U i = F ( X i ) n . Equation ( 3 )

Where 0<=j<=2A−1, the value of a uniformly distributed sample Ui may be expressed as

j 2 A .
Where 0<=j<=2A, the C(j) uniformly distributed samples have a value of

j - 1 2 A .

Where └x┘ is the largest integer less than x, the uniformly distributed samples Ui in C(j) may be generated as shown in FIG. 10. Thus, the uniformly distributed sample Ui corresponding to an input sample Xi may be expressed as

k 2 A
where the input sample Xi may be expressed as:

j = 0 k C ( j ) F ( X i ) < j = 0 k - 1 C ( j ) . Equation ( 4 )

Although conversion has been shown in terms of 2A for simplicity, any integer number of values may be converted such that the unit interval [0,1) is partitioned into equal sub-intervals with the data distributed among them as uniformly as possible.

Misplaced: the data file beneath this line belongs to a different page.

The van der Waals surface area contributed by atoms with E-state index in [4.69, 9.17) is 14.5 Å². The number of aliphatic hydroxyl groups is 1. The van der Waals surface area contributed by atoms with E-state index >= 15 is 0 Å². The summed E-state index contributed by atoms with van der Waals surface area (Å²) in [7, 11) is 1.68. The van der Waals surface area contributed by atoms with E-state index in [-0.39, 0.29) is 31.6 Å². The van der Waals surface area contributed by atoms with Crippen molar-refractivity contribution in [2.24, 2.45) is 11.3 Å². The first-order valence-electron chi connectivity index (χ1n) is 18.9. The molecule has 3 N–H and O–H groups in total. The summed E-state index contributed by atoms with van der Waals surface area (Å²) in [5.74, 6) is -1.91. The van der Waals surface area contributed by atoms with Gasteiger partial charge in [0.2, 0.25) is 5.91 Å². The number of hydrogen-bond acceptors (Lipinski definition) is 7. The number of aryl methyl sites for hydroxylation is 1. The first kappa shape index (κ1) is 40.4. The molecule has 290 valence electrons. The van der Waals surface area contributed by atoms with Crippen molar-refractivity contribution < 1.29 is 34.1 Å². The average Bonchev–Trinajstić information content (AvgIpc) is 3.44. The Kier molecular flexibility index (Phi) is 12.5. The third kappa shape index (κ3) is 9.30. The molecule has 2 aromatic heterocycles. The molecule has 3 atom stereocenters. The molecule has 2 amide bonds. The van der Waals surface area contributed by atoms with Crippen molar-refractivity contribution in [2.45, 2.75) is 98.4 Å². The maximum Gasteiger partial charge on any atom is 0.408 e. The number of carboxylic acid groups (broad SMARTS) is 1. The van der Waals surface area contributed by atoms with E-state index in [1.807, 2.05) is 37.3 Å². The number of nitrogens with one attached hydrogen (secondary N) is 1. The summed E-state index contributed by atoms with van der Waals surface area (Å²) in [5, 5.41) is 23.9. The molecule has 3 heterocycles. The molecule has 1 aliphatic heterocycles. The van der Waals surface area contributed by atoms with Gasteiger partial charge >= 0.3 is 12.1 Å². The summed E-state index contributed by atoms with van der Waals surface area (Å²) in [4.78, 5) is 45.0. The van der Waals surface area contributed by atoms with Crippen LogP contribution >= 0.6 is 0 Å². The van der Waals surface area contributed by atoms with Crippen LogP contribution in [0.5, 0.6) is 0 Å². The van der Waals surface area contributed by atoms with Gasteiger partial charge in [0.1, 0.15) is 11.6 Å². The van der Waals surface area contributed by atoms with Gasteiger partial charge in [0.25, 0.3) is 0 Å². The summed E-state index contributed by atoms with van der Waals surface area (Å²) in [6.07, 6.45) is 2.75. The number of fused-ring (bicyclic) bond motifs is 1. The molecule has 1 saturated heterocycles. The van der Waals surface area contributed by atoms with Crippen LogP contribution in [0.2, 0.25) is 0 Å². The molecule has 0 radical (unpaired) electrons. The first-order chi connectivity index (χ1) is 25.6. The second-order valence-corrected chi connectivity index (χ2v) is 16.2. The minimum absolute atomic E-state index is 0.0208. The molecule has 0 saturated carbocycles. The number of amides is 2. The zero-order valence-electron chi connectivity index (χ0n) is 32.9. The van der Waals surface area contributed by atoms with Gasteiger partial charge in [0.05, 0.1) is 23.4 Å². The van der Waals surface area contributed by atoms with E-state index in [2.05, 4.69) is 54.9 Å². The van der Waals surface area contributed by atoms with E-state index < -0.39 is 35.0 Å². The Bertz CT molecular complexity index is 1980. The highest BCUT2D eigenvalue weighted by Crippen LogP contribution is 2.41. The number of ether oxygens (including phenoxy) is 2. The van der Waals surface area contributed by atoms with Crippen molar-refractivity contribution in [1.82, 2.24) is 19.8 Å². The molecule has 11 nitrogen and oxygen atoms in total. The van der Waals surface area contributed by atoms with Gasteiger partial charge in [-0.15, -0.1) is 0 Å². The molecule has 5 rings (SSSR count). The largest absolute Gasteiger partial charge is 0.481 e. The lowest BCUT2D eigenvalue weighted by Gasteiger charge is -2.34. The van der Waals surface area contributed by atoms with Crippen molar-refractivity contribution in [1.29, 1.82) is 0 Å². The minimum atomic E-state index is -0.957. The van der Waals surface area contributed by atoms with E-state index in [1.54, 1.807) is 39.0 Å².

Although features and elements are described above in particular combinations, each feature or element can be used alone without the other features and elements or in various combinations with or without other features and elements. The methods or flow charts provided herein may be implemented in a computer program, software, or firmware incorporated in a computer-readable storage medium for execution by a general purpose computer or a processor. Examples of computer-readable storage mediums include a read only memory (ROM), a random access memory (RAM), a register, cache memory, semiconductor memory devices, magnetic media such as internal hard disks and removable disks, magneto-optical media, and optical media such as CD-ROM disks, and digital versatile disks (DVDs).